“We’re not going to have a silver bullet” for HLB, says Lorenzo Rossi, an assistant professor at the Indian River Research and Education Center. Instead, the University of Florida Institute of Food and Agricultural Sciences (UF/IFAS) root biologist says that researchers are trying to keep citrus producing profitably. Rossi described some of his research efforts that focus on root health in a recent interview with AgNet Media’s Taylor Hillman.
Rossi says citrus “root traits are really important when we talk about nutrient uptake,” so he is researching how changes in root traits change nutrient uptake. He describes a process in which photos of roots in the greenhouse are taken monthly to measure root growth.
“We don’t really have any nutritional guidelines for citrus because everything on citrus was written before HLB,” Rossi says. “So the nutrient requirements now are completely different from the nutrients that citrus required 20 years ago.” HLB was discovered in Florida in 2005 and quickly spread into virtually all trees in the state. Rossi says he and others are working to create new fertilization guidelines for citrus in the face of HLB.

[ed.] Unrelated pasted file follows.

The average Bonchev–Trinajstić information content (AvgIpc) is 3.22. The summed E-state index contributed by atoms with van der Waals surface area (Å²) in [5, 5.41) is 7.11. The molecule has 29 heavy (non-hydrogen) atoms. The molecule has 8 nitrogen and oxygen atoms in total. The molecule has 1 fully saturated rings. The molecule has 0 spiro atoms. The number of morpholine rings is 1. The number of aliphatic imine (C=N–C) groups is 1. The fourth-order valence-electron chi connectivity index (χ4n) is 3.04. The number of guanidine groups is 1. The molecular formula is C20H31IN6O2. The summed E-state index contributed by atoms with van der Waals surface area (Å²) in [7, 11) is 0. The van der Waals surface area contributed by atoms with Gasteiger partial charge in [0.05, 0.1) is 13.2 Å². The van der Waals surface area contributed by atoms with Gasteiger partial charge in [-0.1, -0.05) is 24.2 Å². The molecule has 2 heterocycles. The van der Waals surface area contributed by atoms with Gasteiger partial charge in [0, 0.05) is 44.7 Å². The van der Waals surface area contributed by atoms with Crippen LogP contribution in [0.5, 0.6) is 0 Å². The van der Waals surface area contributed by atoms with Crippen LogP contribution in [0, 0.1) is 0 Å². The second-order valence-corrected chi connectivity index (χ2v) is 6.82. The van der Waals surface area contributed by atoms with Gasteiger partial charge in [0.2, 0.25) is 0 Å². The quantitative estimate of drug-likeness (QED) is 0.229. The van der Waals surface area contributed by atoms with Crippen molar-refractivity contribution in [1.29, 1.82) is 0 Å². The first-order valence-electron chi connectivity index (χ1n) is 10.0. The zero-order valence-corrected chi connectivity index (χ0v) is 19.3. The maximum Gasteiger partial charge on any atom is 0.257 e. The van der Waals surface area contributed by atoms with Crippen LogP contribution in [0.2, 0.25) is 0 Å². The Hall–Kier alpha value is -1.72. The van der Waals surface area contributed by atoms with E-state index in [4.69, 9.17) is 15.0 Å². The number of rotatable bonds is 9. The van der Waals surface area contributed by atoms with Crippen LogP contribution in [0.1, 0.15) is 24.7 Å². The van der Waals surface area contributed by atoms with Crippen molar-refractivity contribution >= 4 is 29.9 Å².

Rossi is also experimenting with mulch and compost, and has found that oak mulch changes the pH in the soil. He says researchers are seeing that “oak mulch is increasing the nutrient availability for the plant.”
Rossi’s research also involves the use of cover crops. “We are growing a crop, mostly legumes, that can help in restoring the health of the soil and that can increase the organic substance in the soil,” he says.
Listen to the full interview with Rossi in the March episode of the All In For Citrus podcast, a joint project of UF/IFAS and AgNet Media.
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